In the past, if you were a big guy and into mountain biking, breaking frames and components was a regular and expensive occurrence no matter which parts you chose. Thankfully this is no longer the case if you buy the right "large fella friendly" stuff.
Even 10 years ago, this clydesdale class of frames and components wasn't widely available for purchase. Granted, if you were a downhill racer or wanted to drag a 45 lbs. freeride bike around on average trails, those parts were out there.
Unfortunately for a normal big guy like me who just wanted to rail singletrack and hit the occasional tiny jump, there weren't many options. Especially so when you also have a mortgage to pay and a family to support.
For instance, I've broken a number of frames and components since I started riding mountain bikes in the early '90s:
- Rocky Mountain steel hardtail. Broke the joint between the rear drop-out and the chain and seat stays.
- KHS lightweight aluminum race hardtail. Sheared the head tube off from the down and top tube. Scars to prove it.
- KHS lightweight aluminum race hardtail, replacement. Folded the down tube and pinched the top tube.
- Santa Cruz aluminium all-mountain hardtail. Snapped the seat tube off from the front triangle.
- Busted countless lightweight rear wheels.
- Taco'ed several lightweight front wheels.
- Cracked numerous spokes and ripped rear derailleurs off hangers due to hard landings.
- Torn a handful of lightweight cross-country tires due to not enough sidewall support.
- Bent a number of aluminum handlebars. Once I even snapped a bar and had to jam a branch into the open end to ride home.
- Warped several aluminum seat posts and snapped the head off an aluminum seat post.
In other words, I've trashed a healthy amount of frames and components in my 25 years of riding. The majority of that gear was much too weak for a guy my size, and I'm not even that huge: today I'm 193 cm (6'3") and 88 kg. (195 lbs. or around 14 stone).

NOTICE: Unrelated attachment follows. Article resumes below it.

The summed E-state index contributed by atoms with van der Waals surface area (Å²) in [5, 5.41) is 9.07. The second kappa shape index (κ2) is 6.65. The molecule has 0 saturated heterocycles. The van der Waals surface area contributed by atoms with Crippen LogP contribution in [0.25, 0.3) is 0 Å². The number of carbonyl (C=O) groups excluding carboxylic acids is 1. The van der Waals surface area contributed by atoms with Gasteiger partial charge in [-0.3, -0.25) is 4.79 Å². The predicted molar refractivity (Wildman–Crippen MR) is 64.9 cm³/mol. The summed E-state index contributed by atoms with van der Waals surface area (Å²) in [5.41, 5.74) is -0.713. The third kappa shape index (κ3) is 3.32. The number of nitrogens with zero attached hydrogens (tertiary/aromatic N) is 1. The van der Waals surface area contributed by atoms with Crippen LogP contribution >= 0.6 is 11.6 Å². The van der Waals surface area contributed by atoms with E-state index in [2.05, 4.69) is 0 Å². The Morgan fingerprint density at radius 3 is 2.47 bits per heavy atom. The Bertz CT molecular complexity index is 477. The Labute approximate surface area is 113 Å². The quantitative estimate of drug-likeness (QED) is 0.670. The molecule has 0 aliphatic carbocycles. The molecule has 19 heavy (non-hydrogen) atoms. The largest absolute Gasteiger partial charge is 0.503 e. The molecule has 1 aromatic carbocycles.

Keith Bontrager's well-known quote of "Strong, light, cheap: Pick two" is not one that I've ever found to be very accurate. For me, strong and light, no matter how expensive, has never really gone together. Heck, strong and cheap are often not true either. Light and cheap though, that's always rang true!
Even in 2008, when Kona introduced the Hoss as a mountain bike specifically built for clydesdales, it missed the mark. The Hoss frame was strong, its fork heavy duty and some of its components tough enough, but the majority were not. It wasn't Kona's fault though, they had a lack of good available options from which to spec the Hoss. The bike's 22mm rims were too skinny, its cranks too flexible and tires' sidewalls too flimsy.
Compare this to nowadays, when you can get strong, cheap and reasonably lightweight frames and components from many different places. Finally, big guys can build up and ride the ideal big guy mountain bike, which in my mind started with the introduction of fat bikes and now happily consists of:
- A beefy yet still reasonably lightweight aluminum hardtail frame.
- A sturdy yet plush suspension fork with wide stanchions and thru-axles.
- Wide rims with fat plus-size tires. Something in the 2.8" or 3" wide range to support and spread out the weight.
- Tough, but still well-priced and plenty light cockpit components. A good example is Race Face's line of Chester components for stem, cranks, handlebar, seatpost and pedals.
- Your pick of Shimano or SRAM mid-level drivetrain and braking bits.
You could easily build a bike like this for less than CAD $3,000. I know that because I've priced it out myself.
There's also several other manufacturers who offer this same type of ideal clydesdale optimized mountain bike.
Big guys, our time has come.